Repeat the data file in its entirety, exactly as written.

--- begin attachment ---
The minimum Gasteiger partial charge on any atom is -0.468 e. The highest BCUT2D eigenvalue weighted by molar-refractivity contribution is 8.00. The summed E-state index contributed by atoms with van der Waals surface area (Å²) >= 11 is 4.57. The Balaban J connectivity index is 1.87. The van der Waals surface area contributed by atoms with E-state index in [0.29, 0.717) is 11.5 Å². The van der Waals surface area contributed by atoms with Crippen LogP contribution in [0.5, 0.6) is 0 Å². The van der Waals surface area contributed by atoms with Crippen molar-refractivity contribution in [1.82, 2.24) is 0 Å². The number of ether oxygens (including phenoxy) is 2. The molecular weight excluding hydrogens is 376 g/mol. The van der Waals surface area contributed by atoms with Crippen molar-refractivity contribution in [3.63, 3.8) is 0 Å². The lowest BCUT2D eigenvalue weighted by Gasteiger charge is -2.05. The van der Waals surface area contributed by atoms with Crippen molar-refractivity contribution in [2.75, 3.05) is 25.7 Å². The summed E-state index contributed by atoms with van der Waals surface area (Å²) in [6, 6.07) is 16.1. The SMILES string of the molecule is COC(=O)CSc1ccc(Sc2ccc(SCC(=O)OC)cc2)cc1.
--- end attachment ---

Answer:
The minimum Gasteiger partial charge on any atom is -0.468 e. The highest BCUT2D eigenvalue weighted by molar-refractivity contribution is 8.00. The summed E-state index contributed by atoms with van der Waals surface area (Å²) >= 11 is 4.57. The Balaban J connectivity index is 1.87. The van der Waals surface area contributed by atoms with E-state index in [0.29, 0.717) is 11.5 Å². The van der Waals surface area contributed by atoms with Crippen LogP contribution in [0.5, 0.6) is 0 Å². The van der Waals surface area contributed by atoms with Crippen molar-refractivity contribution in [1.82, 2.24) is 0 Å². The number of ether oxygens (including phenoxy) is 2. The molecular weight excluding hydrogens is 376 g/mol. The van der Waals surface area contributed by atoms with Crippen molar-refractivity contribution in [3.63, 3.8) is 0 Å². The lowest BCUT2D eigenvalue weighted by Gasteiger charge is -2.05. The van der Waals surface area contributed by atoms with Crippen molar-refractivity contribution in [2.75, 3.05) is 25.7 Å². The summed E-state index contributed by atoms with van der Waals surface area (Å²) in [6, 6.07) is 16.1. The SMILES string of the molecule is COC(=O)CSc1ccc(Sc2ccc(SCC(=O)OC)cc2)cc1.